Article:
Walter Ingles Compliance Specialist

Walter is STOREMASTA’s Dangerous Goods Adviser. He loves helping businesses reduce the risk that Dangerous Goods pose upon their employees, property and the environment through safe and compliant dangerous goods storage solutions.

Like what you’re reading?

Subscribe to stay up tp date with the latest from STOREMASTA®

Recommended Resources

Dangerous Goods Segregation Guide

How to segregate incompatible classes of dangerous goods

Segregate the 9 different classes of dangerous goods in a way which will reduce risk to people, property, and the environment.

Learn more

Dangerous Goods – What are they?
From the blog

Dangerous Goods – What are they?

Dangerous Goods are substances or articles that pose a risk to people, property or the environment, due to their ...

Learn more

How to source a chemical storage cabinet….it’s more than a trip to Bunnings
From the blog

How to source a chemical storage cabinet….it’s more than a trip to Bunnings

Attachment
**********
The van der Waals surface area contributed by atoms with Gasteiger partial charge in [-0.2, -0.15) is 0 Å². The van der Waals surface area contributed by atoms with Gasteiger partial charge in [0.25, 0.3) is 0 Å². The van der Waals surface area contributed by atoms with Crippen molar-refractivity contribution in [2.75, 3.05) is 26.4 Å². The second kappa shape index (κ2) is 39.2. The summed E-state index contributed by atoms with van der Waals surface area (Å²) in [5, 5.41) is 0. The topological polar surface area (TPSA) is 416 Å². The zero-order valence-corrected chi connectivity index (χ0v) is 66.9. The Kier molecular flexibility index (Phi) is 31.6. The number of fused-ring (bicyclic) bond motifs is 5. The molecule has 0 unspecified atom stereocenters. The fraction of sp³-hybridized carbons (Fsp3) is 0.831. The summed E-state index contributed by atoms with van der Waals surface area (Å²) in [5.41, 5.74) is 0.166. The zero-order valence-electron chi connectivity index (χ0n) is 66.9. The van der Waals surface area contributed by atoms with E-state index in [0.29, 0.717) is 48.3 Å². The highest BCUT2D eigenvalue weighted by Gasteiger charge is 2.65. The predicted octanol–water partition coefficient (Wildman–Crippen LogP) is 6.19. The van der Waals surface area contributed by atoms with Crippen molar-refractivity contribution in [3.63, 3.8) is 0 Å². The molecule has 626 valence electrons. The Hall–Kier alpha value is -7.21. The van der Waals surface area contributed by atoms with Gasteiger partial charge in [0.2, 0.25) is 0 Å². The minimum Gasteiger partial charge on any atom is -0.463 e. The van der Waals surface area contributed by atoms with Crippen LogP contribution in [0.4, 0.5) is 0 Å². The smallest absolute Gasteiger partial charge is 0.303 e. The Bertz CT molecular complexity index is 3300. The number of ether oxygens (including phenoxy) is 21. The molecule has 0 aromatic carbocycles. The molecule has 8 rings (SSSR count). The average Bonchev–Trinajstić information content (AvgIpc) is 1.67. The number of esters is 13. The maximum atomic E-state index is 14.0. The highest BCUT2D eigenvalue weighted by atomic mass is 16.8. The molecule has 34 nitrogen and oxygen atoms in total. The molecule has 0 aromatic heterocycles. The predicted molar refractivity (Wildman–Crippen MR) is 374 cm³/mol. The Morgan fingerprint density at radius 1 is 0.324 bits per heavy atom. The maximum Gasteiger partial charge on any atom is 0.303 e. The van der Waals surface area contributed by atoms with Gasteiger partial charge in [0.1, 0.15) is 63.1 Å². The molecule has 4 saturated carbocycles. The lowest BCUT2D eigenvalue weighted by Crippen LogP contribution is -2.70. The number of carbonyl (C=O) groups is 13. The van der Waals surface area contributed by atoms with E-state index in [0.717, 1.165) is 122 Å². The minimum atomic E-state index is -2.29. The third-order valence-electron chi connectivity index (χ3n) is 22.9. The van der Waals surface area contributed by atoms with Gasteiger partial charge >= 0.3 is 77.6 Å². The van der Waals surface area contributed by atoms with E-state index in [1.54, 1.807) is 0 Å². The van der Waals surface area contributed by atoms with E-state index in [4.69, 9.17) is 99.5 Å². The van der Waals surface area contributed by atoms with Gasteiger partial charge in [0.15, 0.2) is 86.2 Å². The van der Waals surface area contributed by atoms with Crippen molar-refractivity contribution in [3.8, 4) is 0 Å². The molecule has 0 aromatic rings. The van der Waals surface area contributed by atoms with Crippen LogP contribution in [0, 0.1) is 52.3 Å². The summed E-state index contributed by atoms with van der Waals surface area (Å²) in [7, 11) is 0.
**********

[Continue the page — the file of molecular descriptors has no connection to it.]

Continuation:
A weekend trip to Bunnings is an integral part of Australian culture. And wandering those big long aisles it’s quite ...

Learn more

Promoting better chemical management on World Environment Day 2019
From the blog

Promoting better chemical management on World Environment Day 2019

Today is World Environment Day 2019. It’s an internationally recognised day for raising awareness about environmental ...

Learn more

3 key isolation controls for managing hazardous chemicals
From the blog

3 key isolation controls for managing hazardous chemicals

Isolating your hazardous chemicals from workers and incompatible substances is an important risk control measure and ...

Learn more